"It's reassuring to see that 100 years ago the bishops of this country were insightful enough to realize they needed something like CNS and by extension the rest of Catholic press. Let's hope that kind of thinking can be restored to the hierarchy today. I think it can," Lorsung said.

"I think helping people understand the Catholic perspective is one of the most important roles for CNS," said Spence, director and editor-in-chief from 2004 to 2016, who, like Lorsung, is a past winner of the Catholic Press Association's 2010 St. Francis de Sales Award.

"CNS is one of the largest and certainly the oldest religious newsgathering organization in the world and because of that it is held in very high esteem around the world by other journalists, Catholic leaders and thought leaders," he said in an interview. "So with that foundation, it is a great influencer of Catholic thought and perspective for readers and leadership around the world."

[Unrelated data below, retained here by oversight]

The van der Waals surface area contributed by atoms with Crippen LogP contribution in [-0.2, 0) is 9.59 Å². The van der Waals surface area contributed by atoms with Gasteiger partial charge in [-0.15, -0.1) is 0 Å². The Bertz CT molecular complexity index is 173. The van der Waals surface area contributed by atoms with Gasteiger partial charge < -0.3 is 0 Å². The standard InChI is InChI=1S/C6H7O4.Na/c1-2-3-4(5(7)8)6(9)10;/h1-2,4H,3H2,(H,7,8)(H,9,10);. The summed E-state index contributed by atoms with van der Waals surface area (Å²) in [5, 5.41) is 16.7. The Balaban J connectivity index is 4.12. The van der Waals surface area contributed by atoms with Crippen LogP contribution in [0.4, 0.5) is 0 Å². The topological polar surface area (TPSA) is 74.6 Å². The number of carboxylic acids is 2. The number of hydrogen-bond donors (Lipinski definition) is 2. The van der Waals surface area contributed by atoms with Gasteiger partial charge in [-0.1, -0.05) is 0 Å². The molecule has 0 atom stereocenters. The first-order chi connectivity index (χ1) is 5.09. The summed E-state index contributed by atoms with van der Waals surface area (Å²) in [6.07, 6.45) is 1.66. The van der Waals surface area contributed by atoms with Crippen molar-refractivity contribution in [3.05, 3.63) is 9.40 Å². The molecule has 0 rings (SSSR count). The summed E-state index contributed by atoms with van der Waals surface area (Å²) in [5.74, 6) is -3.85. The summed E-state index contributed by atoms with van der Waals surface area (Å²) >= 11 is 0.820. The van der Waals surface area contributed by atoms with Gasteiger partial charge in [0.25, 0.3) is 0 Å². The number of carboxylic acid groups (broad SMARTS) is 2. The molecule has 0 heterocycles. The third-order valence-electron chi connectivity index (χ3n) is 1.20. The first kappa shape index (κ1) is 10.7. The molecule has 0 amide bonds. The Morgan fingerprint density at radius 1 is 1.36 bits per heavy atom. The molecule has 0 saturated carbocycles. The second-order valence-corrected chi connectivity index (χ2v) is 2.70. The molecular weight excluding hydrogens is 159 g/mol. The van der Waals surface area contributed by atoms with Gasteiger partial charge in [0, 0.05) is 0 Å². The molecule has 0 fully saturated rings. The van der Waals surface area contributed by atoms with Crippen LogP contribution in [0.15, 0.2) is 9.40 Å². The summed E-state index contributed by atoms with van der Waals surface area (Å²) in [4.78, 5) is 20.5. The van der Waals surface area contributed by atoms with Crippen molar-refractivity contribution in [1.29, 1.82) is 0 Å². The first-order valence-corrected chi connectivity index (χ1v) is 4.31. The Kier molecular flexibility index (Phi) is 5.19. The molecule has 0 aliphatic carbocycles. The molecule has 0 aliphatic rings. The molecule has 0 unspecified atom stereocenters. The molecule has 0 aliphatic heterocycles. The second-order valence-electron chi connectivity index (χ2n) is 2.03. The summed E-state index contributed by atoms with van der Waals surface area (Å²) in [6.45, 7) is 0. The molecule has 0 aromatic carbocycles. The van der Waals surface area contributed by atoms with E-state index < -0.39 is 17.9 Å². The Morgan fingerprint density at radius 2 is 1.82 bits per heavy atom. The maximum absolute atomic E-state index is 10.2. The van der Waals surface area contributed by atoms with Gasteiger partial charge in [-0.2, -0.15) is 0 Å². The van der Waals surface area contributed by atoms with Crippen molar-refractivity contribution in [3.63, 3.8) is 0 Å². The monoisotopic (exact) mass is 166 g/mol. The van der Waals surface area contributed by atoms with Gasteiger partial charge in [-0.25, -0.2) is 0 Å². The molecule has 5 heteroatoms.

Most media "just do not report news from the religious perspective, and often the religious perspective is not included in straight reporting," he continued. "You see, for example, a report on some global problem (and) reporters will speak to political leaders, academic leaders or nonprofit leaders, but they don't often talk to religious leaders."

Today, there are almost no religion writers in the secular press, Spence said, noting that in North America at least, back in the day nearly every media outlet had somebody specifically appointed to cover religion and "that is certainly no longer," yet "religion stories abound."